01. B.T.K (Dennis Radar)
02. Lambs To The Slaughter (Ian Brady/Mira Hindley)
03. Brother Bishop (Gary Heidnik)
04. Cranley Gardens (Dennis Andrew Nilsen)
05. One Blind Mice
06. All Hallow’s Eve (John Linley Frazier)
07. Dusseldorf Monster (Peter Kurten)
[Metal Blade Records]
Sleaze is an under-appreciated component of modern metal. In comparison to other adjectives such as ‘clean’, ‘tight’ and ‘angular’, the property of ‘sleaziness’ has kind of fallen into the realms of unpopular lately but by the sound of Thy Kingdom Scum, Church Of Misery really don’t care. Looking at their back catalogue, which consists of nearly fifteen years of serial-killer obsessed stoner doom, it’s obvious they’ve never been one to pay much attention to the metal-world around them, but the overall atmosphere of Kingdom is filthy in a way that you really don’t hear enough these.
01. End Of The Beginning
02. God Is Dead?
05. Age Of Reason
06. Live Forever
07. Damaged Soul
08. Dear Father
DISCLAIMER: This track by track review was written as a one time run through listen of the new album at the exclusive listening event in L.A.. This is not definitive nor refined. A more cohesive review of the album will be released when it is available.
Now that we have that out of the way, let us explore this sensational piece of heavy metal history. 13 is the first new Black Sabbath album since 1995′s Forbidden, the first with Ozzy Osbourne since 1978′s Never Say Die!, and the first with Geezer Butler since 1994′s Cross Purposes. In the current age where comebacks have been a growing trend, few others have me more excited than the return of Black Sabbath with Ozzy on vocals (though it’s sad that Bill Ward will not be on the album, who was replaced by Rage Against The Machine/ex-Audioslave drummer Brad Wilk). With so much controversy and disagreements conflicting their highly publicized reunion that was shown last year, things were put off to a point where it seemed like things might never work out. Thankfully, they did.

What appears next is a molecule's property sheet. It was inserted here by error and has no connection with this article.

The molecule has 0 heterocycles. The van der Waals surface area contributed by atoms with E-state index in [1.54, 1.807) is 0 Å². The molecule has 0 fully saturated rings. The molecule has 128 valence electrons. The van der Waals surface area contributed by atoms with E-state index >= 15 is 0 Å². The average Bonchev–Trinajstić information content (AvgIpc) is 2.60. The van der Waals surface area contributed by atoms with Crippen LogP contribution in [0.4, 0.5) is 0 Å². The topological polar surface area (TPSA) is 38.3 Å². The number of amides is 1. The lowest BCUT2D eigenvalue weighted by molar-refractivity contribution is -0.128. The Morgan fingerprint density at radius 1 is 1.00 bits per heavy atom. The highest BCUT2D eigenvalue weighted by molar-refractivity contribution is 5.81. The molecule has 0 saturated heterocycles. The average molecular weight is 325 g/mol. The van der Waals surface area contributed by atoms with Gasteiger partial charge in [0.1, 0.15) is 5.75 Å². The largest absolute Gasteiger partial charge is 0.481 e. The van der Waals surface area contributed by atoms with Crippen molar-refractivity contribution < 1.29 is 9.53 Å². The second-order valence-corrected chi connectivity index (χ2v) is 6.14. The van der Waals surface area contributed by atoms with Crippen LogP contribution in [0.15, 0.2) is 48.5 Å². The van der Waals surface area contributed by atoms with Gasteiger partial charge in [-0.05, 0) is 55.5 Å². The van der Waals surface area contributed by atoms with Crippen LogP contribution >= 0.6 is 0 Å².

02. Get Up
04. Just A Beautiful Day
05. I Don’t Care
06. You Wear Me Down
07. Type Of Girl
08. Always Away
10. Don’t Do This
11. The Masochist
12. I Believed In God
13. I Believed In God (Reprise)
[Bad Taste Records/ Aquarius Records]
In every metal-head’s life, there was a time when we listened to accessible music albeit classic rock on prime-time radio or the pop stars that our young minds were susceptible to. We all started with commercial and arena friendly jams and whether you’ve abandoned that kind of music completely, revisit it for nostalgia’s sake or you simply still enjoy it like a lot of us used to it still exists. While commercial music still has plenty of innovative and legendary bands such as Muse and TheFoo Fighters respectively, there is a lot of rock and roll that just won’t stay dead. The AC/DC‘s, Metallica‘s, Aerosmith‘s and Kiss‘ of the world have long overstayed their welcome for the sake of monetization while not bringing anything new to the table. They take a lot of spotlight from bands who are the least bit interesting and fun. Enter Danko Jones, a Canadian hard rock three-piece that beckon a refreshing take on vanilla rock music.
I love Enslaved (you can read my review of their new album RIITIIRhere), and everything they do attracts my attention. For no apparent reason, they got on a Norwegian talk show, and performed a cover of my favorite Led Zeppelin song, ‘Immigrant Song’. Funnily enough, they do it in a way so that it is both very faithful and also very Enslaved. It’s quite weird, but glorious. Check it out above.
In other Enslaved video news, the band have unveiled their new video for the single ‘Thoughts Like Hammers’ in conjunction with Scion A/V. It’s basically just shots of water and stuff, but whatever works, right?
Enslaved’s new album RIITIIR is out now on Nuclear Blast!
Man, I just love Arjen Lucassen’s latest offering, Lost in the New Real. It’s a near perfect album with some of the strongest personality you will ever hear on a disc. One of the strongest tracks on the record is ‘Pink Beatles in a Purple Zeppelin,’ a richly layered and poppy rock song that draws influences from, well, Pink Floyd, The Beatles, and Led Zeppelin. It’s right there in the title.
As anyone who has already heard the song could expect, the video is a psychedelic trip through lots of cheesy and seemingly drug influenced landscapes. It’s a cheesy video no doubt, more of an throw back to videos of old than anything else, really. You can check out the video below. Cheers!